The amount of the Ipomoea Batatas colorant or the colorant formulation used in the candy is not limited, and may be any amount that can impart a desired color to the candy. For example, the amount of the Ipomoea Batatas colorant (E(10%/1 cm)=160) per 100 wt % of the candy may be from 0.0005 to 1.0 wt %, and preferably from 0.001 to 0.5 wt %.

The invention includes the following embodiments.

(a) A method for purifying a colorant derived from Ipomoea Batatas, comprising subjecting an adsorption-treated product of an Ipomoea Batatas colorant extract to at least one treatment selected from the group consisting of adsorption, ion exchange, acid treatment, enzyme treatment, extraction, and membrane separation.

(b) A method for purifying a colorant derived from Ipomoea Batatas, comprising removing a high molecular weight compound from an adsorption-treated product of an Ipomoea Batatas colorant extract, followed by a membrane separation treatment to remove a low molecular weight compound from the treated product.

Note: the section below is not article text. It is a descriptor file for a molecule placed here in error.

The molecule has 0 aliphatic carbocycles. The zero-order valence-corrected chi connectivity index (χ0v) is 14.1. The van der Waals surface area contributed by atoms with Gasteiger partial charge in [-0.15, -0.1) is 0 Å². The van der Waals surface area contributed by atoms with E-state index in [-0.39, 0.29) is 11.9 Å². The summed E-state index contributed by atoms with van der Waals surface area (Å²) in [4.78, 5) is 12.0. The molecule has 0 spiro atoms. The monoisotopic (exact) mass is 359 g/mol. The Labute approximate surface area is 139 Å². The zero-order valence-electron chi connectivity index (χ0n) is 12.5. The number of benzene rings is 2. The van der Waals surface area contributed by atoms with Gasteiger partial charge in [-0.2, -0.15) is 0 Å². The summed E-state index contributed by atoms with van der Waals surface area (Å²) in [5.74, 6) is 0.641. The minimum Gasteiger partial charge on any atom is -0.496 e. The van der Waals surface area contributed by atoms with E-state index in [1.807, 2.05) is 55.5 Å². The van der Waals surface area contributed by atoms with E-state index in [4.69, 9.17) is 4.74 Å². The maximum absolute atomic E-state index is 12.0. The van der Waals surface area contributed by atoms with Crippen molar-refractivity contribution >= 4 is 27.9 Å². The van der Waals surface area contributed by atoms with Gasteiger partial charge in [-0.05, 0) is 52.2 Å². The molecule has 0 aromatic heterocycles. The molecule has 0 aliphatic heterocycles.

(c) The method according to Item (b), wherein the membrane separation treatment is reverse osmosis using a membrane having a molecular weight cut-off of 2,000 to 4,000.

(d) The purification method according to Item (b), wherein the removal of a high molecular weight compound is at least one treatment selected from the group consisting of enzyme treatment, membrane separation, and gel filtration.

(e) A method for deodorizing a colorant derived from Ipomoea Batatas, comprising subjecting an adsorption-treated product of an Ipomoea Batatas colorant extract to at least one treatment selected from the group consisting of adsorption, ion exchange, acid treatment, enzyme treatment, extraction, and membrane separation.